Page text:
Exercise 5b

Exercise 5b - Exercise 5b: Using the GPIB to communicate...

Info iconThis preview shows pages 1–3. Sign up to view the full content.

View Full Document Right Arrow Icon
Exercise 5b: Using the GPIB to communicate with the Tektronic TDS210 digital oscilloscope In this exercise you will learn how to directly record an oscilloscope trace using a C++ program and the GPIB. The GPIB (General Purpose Interface Bus) is a hardware architecture designed to support computer connectivity with many different devices from a wide range of manufacturers. GPIB (architecture designated as IEEE 488) is not a direct data acquisition system, like the NI 6221 board, but a 24-bit data-way that allows lab instrument control and communication. GPIB is an industry standard. Hewlett Packard designed the architecture in the late 1960’s exclusively for HP instrument interconnectivity, called then HP-IB. However, with increasing numbers of digital controllers and programmable lab instruments in the market place, a standard instrument interface data-way was needed. So, in 1975, IEEE 488-1975 was announced, followed by various changes in the hardware and software standard; the last change was IEEE 488.2 in the early 1990's. The hardware on your computer necessary for use of the GPIB to communicate with GPIB devices (e.g., the Tektronix TDS210 digital oscilloscope) is a National Instruments NI-GPIB card. Such GPIB cards are available from a wide range of vendors (e.g., Agilant, National Instruments, Keithley, IOtech, CIC, etc.). You will be using the NI-GPIB card and associated software to capture a trace from the oscilloscope and display it in MATLAB. GPIB specifics: A 24 bit bus: 1) 8 parallel data bits 2) 5 device interaction bits 3) 3 handshaking bits 4) 8 ground bit The native C functions you will be using to communicate with the GPIB hardware are part of the National Instruments NI-488.2 driver set. For each GPIB vendor, there is a different set of functions to communicate with the GPIB card, but all vendors’ function sets are similar, so it is relatively simple to program one or another. Programming 1) To use GPIB native C functions, National Instruments supplies the header file “ni488” that contains all GPIB function headers. This must be included in any GPIB C++ program.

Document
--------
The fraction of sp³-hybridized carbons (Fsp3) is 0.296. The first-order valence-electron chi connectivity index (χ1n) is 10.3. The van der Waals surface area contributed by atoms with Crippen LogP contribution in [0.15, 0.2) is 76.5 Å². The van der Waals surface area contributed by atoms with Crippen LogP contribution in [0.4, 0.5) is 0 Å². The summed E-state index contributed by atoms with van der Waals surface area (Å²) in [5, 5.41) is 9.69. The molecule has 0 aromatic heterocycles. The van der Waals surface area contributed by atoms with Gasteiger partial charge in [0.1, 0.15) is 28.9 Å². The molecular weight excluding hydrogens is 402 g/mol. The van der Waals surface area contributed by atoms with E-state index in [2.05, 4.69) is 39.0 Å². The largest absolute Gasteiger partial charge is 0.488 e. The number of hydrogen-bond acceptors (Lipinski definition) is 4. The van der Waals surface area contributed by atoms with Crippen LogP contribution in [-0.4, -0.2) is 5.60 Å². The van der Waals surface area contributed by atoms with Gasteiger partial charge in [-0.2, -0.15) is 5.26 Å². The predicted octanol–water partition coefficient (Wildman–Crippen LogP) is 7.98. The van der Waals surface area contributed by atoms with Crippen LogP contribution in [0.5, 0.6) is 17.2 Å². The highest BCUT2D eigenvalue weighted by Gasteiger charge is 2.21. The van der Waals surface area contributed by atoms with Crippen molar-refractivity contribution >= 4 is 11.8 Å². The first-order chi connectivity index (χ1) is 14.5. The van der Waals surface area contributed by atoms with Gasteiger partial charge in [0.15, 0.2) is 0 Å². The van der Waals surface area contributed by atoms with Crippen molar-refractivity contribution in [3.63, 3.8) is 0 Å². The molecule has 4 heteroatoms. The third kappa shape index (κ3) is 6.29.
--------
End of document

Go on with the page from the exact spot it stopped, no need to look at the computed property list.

Background image of page 1

Info iconThis preview has intentionally blurred sections. Sign up to view the full version.

View Full DocumentRight Arrow Icon
2) Most function calls (excluding ibfind and ibdev) return an integer that is status code. The status code returns a zero if the function was successful and a non-zero number if there was an error. Many status codes are not in a reference table and just mean something went wrong. For this exercise the basic commands for oscilloscope data I/O you will use are: ibrd, ibwrt, ibclr, ibdev There are numerous other commands that we won’t need here; most of these are for arming and triggering GPIB devices and more complicated software routines. To open a connection to your oscilloscope, first use ibdev to give the device an identifying number. ibdev requires the arguments (board index, primary instrument address, secondary instrument address, I/O wait time (a code value of 12 (3 s) is appropriate), EOI (end or identify) mode, EOI character). There can be up to 15 devices in a daisy chain connected to one controlling
Background image of page 2
Image of page 3
This is the end of the preview. Sign up to access the rest of the document.

This note was uploaded on 10/20/2009 for the course AEP 2640 at Cornell.

Page1 / 7

Exercise 5b - Exercise 5b: Using the GPIB to communicate...

This preview shows document pages 1 - 3. Sign up to view the full document.

View Full Document Right Arrow Icon
Ask a homework question - tutors are online